The Big Cats of the National Tiger Sanctuary

This week I visited the National Tiger Sanctuary in Southwest Missouri for the second time. It’s tucked away just off I65 between Springfield and Branson in Saddlebrooke, Missouri. It has a loyal following but is completely overshadowed by Branson show business. Several times I’ve struck up conversations with locals in stores or restaurants. They ask me where I’m from (guess it’s obvious I not from around those parts), and what I’m going to do. When I mention the Tiger Sanctuary, everyone kind of tilts their head and replies something like, “I had no idea that was here.” The NTS survives solely on tour fees and donations.

I’ve always been interested in cats, especially the big cats. Tigers are the most noble of beasts but are in danger of becoming extinct in the wild. Numerous organizations and governments are working to protect them, especially in India, but it’s a monumental task and the financial rewards for poachers are too great for some to resist.

This is why I admire the work Keith Kincade is doing at The National Tiger Sanctuary. He runs a non-profit organization and everyone working there is an unpaid volunteer. Their contribution to saving the tiger is “preservation through education.” They do it for their love of the cats and the care they take to make them comfortable is impressive. Every cat that comes to the NTS stays their for life, allowed to roam in a large comfortable habitat surrounded by flexible steel fencing. The cats are well cared for, fed food that is human consumption approved and allowed to rest. The NTS staff stays in close contact with other sanctuaries and zoos across the world and they can reach out if one of the animals is having a problem or needs extra help. When you take the tour you hear the volunteers talk a lot about stress, and how they can make small adjustments with their care to reduce it.

The beauty of the tigers opens our eyes so we can look into our own hearts to see that the choices we make today will decide whether these animals will still be here for our children and their children.   —Keith Kincade

I recently saw the film Life of Pi, about a tiger and a boy lost at sea on a lifeboat. The story line is of course fascinating, but when you find yourself standing three feet from an 800 pound tiger you quickly realize that the boy would not have had a chance. T.J. (Tiger Jack, above) is an alpha male and when I approached the habitat he was lying like a house cat on the grass. As I got closer he raised his head and gave me a low moan type of sound. Tigers have very different personalities and as you tour the sanctuary this is obvious. For tigers you are either play or prey. As I was looking at T.J. we engaged in play. When I turned my back on him to walk away he sprung up and let out a roar that could be heard three miles away. In that brief instant I had become prey.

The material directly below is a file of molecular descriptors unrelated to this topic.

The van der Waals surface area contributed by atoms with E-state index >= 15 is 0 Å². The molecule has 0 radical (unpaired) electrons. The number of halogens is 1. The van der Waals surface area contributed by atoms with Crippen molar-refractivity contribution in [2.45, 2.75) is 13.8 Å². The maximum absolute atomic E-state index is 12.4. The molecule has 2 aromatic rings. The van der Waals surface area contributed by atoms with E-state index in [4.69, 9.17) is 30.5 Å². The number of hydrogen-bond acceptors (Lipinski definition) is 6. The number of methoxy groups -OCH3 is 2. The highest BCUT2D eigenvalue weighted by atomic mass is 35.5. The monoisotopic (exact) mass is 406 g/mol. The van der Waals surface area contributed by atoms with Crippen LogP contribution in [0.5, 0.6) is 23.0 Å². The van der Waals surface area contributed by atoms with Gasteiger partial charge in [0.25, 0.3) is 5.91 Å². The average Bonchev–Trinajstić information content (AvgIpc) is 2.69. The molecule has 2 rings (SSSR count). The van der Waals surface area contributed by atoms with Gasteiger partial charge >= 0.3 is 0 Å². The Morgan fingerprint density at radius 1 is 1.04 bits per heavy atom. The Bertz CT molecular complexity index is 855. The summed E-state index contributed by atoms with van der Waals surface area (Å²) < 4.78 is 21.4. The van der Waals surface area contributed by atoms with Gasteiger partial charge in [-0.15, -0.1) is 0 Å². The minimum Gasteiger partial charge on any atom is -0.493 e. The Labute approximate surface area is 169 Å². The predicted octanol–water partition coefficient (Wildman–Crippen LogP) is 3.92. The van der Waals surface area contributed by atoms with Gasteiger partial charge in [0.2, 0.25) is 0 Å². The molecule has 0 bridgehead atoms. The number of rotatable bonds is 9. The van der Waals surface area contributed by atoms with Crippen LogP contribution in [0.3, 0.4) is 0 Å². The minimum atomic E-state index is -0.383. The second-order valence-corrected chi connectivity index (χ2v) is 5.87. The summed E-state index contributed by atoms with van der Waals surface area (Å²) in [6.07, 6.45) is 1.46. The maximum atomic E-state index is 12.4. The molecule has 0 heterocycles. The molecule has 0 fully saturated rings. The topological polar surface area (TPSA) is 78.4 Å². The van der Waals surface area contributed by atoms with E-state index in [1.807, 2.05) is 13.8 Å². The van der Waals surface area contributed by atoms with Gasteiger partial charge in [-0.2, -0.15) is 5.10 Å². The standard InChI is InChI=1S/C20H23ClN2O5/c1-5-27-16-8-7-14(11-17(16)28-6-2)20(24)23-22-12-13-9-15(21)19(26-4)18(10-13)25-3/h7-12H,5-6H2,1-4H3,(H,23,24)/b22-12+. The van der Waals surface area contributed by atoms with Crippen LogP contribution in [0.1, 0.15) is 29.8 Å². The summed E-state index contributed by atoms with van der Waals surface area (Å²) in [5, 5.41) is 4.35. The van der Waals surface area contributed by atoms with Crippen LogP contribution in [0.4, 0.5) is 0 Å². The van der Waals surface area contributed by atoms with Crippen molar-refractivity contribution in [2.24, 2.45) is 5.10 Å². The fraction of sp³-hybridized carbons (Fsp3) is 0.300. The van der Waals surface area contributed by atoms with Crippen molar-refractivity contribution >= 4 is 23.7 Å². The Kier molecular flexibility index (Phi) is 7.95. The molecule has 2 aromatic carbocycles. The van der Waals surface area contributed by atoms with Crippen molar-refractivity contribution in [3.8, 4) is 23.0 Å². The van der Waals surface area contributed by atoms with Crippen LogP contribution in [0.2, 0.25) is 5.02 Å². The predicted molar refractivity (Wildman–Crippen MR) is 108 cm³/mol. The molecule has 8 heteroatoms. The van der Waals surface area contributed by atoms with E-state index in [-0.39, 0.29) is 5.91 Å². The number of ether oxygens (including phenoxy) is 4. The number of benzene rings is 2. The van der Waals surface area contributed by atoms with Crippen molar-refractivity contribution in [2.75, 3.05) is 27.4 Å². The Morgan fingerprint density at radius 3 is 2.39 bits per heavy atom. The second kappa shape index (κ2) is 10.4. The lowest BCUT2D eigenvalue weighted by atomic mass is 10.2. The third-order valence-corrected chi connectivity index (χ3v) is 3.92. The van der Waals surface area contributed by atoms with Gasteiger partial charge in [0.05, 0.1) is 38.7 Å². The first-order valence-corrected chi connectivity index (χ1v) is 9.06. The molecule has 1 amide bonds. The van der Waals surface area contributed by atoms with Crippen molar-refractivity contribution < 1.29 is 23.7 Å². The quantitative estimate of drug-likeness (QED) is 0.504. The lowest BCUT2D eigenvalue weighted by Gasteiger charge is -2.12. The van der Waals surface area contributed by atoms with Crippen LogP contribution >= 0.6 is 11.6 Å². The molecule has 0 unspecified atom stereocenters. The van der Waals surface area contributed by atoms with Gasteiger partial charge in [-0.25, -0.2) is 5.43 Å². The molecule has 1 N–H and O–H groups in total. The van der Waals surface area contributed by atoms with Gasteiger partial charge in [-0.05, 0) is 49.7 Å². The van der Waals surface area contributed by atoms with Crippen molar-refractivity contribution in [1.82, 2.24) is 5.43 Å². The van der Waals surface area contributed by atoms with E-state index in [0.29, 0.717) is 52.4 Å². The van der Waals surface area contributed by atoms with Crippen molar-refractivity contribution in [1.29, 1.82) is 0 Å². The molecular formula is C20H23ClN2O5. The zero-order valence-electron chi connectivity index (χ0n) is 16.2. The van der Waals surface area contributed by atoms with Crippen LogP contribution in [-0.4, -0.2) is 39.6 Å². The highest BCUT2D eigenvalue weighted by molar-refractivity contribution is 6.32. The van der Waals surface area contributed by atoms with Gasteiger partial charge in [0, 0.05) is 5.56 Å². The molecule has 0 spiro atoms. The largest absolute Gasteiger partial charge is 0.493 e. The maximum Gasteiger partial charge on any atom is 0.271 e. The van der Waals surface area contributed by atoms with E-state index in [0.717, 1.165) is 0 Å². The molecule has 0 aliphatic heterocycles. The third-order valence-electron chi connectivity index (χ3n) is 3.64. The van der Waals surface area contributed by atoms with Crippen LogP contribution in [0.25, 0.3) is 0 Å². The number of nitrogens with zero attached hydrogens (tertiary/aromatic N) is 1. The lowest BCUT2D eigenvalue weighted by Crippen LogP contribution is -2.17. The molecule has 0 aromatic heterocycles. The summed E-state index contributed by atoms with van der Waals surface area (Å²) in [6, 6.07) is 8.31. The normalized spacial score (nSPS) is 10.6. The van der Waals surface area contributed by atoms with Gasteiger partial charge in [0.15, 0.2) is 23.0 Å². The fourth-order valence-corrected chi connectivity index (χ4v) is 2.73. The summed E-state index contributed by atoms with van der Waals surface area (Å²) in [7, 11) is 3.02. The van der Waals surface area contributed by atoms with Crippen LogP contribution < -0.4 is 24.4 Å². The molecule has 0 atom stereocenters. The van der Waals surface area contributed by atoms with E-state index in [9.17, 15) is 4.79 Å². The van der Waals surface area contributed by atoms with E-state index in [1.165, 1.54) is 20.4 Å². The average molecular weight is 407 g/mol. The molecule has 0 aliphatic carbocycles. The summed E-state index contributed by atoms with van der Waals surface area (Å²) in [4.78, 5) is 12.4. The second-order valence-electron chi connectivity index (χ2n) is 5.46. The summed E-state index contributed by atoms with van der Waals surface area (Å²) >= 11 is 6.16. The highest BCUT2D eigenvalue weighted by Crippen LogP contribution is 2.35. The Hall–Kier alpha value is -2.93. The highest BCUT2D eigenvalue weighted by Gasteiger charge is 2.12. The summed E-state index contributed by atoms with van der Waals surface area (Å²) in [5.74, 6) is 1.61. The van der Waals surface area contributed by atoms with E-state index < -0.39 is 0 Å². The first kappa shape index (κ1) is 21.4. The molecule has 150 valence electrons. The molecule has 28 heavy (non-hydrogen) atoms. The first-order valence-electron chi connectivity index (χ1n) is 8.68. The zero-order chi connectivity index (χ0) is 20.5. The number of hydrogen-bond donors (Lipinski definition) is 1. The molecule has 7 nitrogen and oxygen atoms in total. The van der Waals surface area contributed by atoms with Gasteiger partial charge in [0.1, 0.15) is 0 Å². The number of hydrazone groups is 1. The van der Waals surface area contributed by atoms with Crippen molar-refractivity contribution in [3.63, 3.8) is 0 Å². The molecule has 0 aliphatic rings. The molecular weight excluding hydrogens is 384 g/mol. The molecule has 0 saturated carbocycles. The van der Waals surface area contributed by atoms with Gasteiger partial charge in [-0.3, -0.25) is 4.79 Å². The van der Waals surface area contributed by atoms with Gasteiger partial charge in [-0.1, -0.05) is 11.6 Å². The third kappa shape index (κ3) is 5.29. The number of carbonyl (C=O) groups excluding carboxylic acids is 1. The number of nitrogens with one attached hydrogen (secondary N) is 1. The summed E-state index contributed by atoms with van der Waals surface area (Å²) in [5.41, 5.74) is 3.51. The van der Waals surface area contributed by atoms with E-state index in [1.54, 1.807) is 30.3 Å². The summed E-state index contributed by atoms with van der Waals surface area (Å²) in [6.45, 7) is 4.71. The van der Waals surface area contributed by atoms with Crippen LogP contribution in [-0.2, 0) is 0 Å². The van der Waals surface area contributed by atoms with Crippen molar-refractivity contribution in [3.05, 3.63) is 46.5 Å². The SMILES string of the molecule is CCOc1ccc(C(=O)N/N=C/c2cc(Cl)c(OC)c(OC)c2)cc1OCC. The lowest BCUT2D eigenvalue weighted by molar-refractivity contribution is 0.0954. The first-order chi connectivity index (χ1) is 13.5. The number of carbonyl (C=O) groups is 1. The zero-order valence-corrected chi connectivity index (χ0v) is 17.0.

Many of the cats have bowling balls or large tractor tires in their space for play. But the tires are shredded in minutes and the bowling balls are scratched or cracked open by the huge teeth and pressure of the jaws. No tiger’s stripes are the same and if you had the chance to shave the fur down to the skin the black stripes would still show. They are so beautiful and it’s tempting to want to enter the habitat to pet them. Nature gave us the house cat because we can’t live with the tiger.

If you get a chance, visit the NTS, it’s an especially great experience for children to see these regal creatures in a non-zoo setting. If you can’t visit, consider a donation or adopting one of the cats through their web site.

Photos and video by Steve A Furman

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